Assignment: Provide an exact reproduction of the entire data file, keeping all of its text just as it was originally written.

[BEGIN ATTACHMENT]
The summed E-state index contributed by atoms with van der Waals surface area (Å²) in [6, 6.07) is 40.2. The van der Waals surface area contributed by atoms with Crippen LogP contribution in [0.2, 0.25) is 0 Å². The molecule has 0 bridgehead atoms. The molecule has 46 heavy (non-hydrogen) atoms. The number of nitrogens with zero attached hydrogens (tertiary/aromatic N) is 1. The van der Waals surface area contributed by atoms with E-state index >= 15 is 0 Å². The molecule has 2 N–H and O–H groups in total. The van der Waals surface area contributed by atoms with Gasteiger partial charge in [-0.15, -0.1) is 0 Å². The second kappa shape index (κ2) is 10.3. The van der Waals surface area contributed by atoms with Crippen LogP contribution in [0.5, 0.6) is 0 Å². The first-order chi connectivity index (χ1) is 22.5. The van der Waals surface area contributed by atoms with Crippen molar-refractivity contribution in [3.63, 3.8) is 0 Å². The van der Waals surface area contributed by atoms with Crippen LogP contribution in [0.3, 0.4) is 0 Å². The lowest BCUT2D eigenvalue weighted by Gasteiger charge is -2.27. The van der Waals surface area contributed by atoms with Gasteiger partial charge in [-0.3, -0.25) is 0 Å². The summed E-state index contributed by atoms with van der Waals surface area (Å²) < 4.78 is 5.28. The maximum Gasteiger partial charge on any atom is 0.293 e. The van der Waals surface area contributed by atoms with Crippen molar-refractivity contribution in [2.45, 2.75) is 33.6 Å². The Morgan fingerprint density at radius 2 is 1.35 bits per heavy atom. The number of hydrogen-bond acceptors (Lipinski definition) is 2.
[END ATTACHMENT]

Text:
The summed E-state index contributed by atoms with van der Waals surface area (Å²) in [6, 6.07) is 40.2. The van der Waals surface area contributed by atoms with Crippen LogP contribution in [0.2, 0.25) is 0 Å². The molecule has 0 bridgehead atoms. The molecule has 46 heavy (non-hydrogen) atoms. The number of nitrogens with zero attached hydrogens (tertiary/aromatic N) is 1. The van der Waals surface area contributed by atoms with E-state index >= 15 is 0 Å². The molecule has 2 N–H and O–H groups in total. The van der Waals surface area contributed by atoms with Gasteiger partial charge in [-0.15, -0.1) is 0 Å². The second kappa shape index (κ2) is 10.3. The van der Waals surface area contributed by atoms with Crippen LogP contribution in [0.5, 0.6) is 0 Å². The first-order chi connectivity index (χ1) is 22.5. The van der Waals surface area contributed by atoms with Crippen molar-refractivity contribution in [3.63, 3.8) is 0 Å². The van der Waals surface area contributed by atoms with Crippen LogP contribution in [0.3, 0.4) is 0 Å². The lowest BCUT2D eigenvalue weighted by Gasteiger charge is -2.27. The van der Waals surface area contributed by atoms with Gasteiger partial charge in [-0.3, -0.25) is 0 Å². The summed E-state index contributed by atoms with van der Waals surface area (Å²) < 4.78 is 5.28. The maximum Gasteiger partial charge on any atom is 0.293 e. The van der Waals surface area contributed by atoms with Crippen molar-refractivity contribution in [2.45, 2.75) is 33.6 Å². The Morgan fingerprint density at radius 2 is 1.35 bits per heavy atom. The number of hydrogen-bond acceptors (Lipinski definition) is 2.